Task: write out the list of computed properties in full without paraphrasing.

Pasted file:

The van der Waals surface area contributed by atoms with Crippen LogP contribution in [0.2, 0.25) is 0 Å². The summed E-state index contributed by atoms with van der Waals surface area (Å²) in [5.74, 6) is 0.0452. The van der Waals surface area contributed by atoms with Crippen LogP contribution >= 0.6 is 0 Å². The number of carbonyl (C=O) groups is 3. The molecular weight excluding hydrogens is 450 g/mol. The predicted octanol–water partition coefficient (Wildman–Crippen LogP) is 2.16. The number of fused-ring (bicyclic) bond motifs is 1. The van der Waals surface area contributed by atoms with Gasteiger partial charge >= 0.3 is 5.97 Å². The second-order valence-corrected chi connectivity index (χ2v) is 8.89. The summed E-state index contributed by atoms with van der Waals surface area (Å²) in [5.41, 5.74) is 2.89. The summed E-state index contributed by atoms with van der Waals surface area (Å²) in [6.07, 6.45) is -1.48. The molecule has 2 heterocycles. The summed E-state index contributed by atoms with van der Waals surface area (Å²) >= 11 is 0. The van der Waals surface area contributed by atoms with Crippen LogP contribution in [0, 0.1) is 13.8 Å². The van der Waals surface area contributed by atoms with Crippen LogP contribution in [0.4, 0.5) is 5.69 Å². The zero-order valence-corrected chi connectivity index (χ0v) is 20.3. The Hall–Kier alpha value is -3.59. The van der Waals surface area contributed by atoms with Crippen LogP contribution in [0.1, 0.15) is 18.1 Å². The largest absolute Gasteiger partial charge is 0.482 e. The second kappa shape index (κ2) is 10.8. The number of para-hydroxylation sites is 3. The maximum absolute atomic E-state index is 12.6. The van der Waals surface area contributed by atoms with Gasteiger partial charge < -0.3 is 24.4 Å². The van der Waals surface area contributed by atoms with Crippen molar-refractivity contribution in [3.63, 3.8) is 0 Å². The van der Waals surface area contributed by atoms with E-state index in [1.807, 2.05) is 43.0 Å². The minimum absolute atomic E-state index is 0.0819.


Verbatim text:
The van der Waals surface area contributed by atoms with Crippen LogP contribution in [0.2, 0.25) is 0 Å². The summed E-state index contributed by atoms with van der Waals surface area (Å²) in [5.74, 6) is 0.0452. The van der Waals surface area contributed by atoms with Crippen LogP contribution >= 0.6 is 0 Å². The number of carbonyl (C=O) groups is 3. The molecular weight excluding hydrogens is 450 g/mol. The predicted octanol–water partition coefficient (Wildman–Crippen LogP) is 2.16. The number of fused-ring (bicyclic) bond motifs is 1. The van der Waals surface area contributed by atoms with Gasteiger partial charge >= 0.3 is 5.97 Å². The second-order valence-corrected chi connectivity index (χ2v) is 8.89. The summed E-state index contributed by atoms with van der Waals surface area (Å²) in [5.41, 5.74) is 2.89. The summed E-state index contributed by atoms with van der Waals surface area (Å²) in [6.07, 6.45) is -1.48. The molecule has 2 heterocycles. The summed E-state index contributed by atoms with van der Waals surface area (Å²) >= 11 is 0. The van der Waals surface area contributed by atoms with Crippen LogP contribution in [0, 0.1) is 13.8 Å². The van der Waals surface area contributed by atoms with Crippen LogP contribution in [0.4, 0.5) is 5.69 Å². The zero-order valence-corrected chi connectivity index (χ0v) is 20.3. The Hall–Kier alpha value is -3.59. The van der Waals surface area contributed by atoms with Crippen LogP contribution in [0.1, 0.15) is 18.1 Å². The largest absolute Gasteiger partial charge is 0.482 e. The second kappa shape index (κ2) is 10.8. The number of para-hydroxylation sites is 3. The maximum absolute atomic E-state index is 12.6. The van der Waals surface area contributed by atoms with Gasteiger partial charge < -0.3 is 24.4 Å². The van der Waals surface area contributed by atoms with Crippen molar-refractivity contribution in [3.63, 3.8) is 0 Å². The van der Waals surface area contributed by atoms with E-state index in [1.807, 2.05) is 43.0 Å². The minimum absolute atomic E-state index is 0.0819.